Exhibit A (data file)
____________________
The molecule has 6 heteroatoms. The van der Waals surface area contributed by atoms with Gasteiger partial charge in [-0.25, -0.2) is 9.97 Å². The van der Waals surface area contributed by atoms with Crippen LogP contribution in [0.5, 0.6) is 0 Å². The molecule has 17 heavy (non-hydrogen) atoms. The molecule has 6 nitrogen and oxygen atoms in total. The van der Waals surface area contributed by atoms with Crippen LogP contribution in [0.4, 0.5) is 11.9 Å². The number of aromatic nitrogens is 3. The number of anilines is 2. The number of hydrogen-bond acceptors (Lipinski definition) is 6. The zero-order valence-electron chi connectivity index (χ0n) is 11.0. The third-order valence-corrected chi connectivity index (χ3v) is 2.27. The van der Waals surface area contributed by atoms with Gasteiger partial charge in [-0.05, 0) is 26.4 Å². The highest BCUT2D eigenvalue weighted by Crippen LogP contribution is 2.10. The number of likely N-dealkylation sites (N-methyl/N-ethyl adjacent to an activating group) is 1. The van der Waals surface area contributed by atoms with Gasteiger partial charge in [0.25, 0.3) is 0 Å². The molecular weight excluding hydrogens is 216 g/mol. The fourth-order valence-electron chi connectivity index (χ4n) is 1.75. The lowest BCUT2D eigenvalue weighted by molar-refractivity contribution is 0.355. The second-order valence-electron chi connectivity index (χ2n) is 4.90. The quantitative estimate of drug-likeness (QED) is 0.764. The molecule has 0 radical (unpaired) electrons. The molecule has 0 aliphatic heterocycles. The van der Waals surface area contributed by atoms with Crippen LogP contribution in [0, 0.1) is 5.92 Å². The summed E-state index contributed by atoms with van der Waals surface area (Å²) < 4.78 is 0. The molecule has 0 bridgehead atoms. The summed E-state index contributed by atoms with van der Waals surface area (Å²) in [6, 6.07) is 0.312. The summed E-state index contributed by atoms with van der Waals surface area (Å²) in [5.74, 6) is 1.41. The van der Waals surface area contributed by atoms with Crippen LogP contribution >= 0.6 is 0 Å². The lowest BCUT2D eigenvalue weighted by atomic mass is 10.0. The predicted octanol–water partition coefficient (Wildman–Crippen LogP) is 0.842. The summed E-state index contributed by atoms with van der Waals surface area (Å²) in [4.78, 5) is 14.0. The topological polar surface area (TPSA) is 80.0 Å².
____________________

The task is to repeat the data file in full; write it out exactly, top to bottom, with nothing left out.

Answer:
The molecule has 6 heteroatoms. The van der Waals surface area contributed by atoms with Gasteiger partial charge in [-0.25, -0.2) is 9.97 Å². The van der Waals surface area contributed by atoms with Crippen LogP contribution in [0.5, 0.6) is 0 Å². The molecule has 17 heavy (non-hydrogen) atoms. The molecule has 6 nitrogen and oxygen atoms in total. The van der Waals surface area contributed by atoms with Crippen LogP contribution in [0.4, 0.5) is 11.9 Å². The number of aromatic nitrogens is 3. The number of anilines is 2. The number of hydrogen-bond acceptors (Lipinski definition) is 6. The zero-order valence-electron chi connectivity index (χ0n) is 11.0. The third-order valence-corrected chi connectivity index (χ3v) is 2.27. The van der Waals surface area contributed by atoms with Gasteiger partial charge in [-0.05, 0) is 26.4 Å². The highest BCUT2D eigenvalue weighted by Crippen LogP contribution is 2.10. The number of likely N-dealkylation sites (N-methyl/N-ethyl adjacent to an activating group) is 1. The van der Waals surface area contributed by atoms with Gasteiger partial charge in [0.25, 0.3) is 0 Å². The molecular weight excluding hydrogens is 216 g/mol. The fourth-order valence-electron chi connectivity index (χ4n) is 1.75. The lowest BCUT2D eigenvalue weighted by molar-refractivity contribution is 0.355. The second-order valence-electron chi connectivity index (χ2n) is 4.90. The quantitative estimate of drug-likeness (QED) is 0.764. The molecule has 0 radical (unpaired) electrons. The molecule has 0 aliphatic heterocycles. The van der Waals surface area contributed by atoms with Crippen LogP contribution in [0, 0.1) is 5.92 Å². The summed E-state index contributed by atoms with van der Waals surface area (Å²) < 4.78 is 0. The molecule has 0 bridgehead atoms. The summed E-state index contributed by atoms with van der Waals surface area (Å²) in [6, 6.07) is 0.312. The summed E-state index contributed by atoms with van der Waals surface area (Å²) in [5.74, 6) is 1.41. The van der Waals surface area contributed by atoms with Crippen LogP contribution >= 0.6 is 0 Å². The lowest BCUT2D eigenvalue weighted by atomic mass is 10.0. The predicted octanol–water partition coefficient (Wildman–Crippen LogP) is 0.842. The summed E-state index contributed by atoms with van der Waals surface area (Å²) in [4.78, 5) is 14.0. The topological polar surface area (TPSA) is 80.0 Å².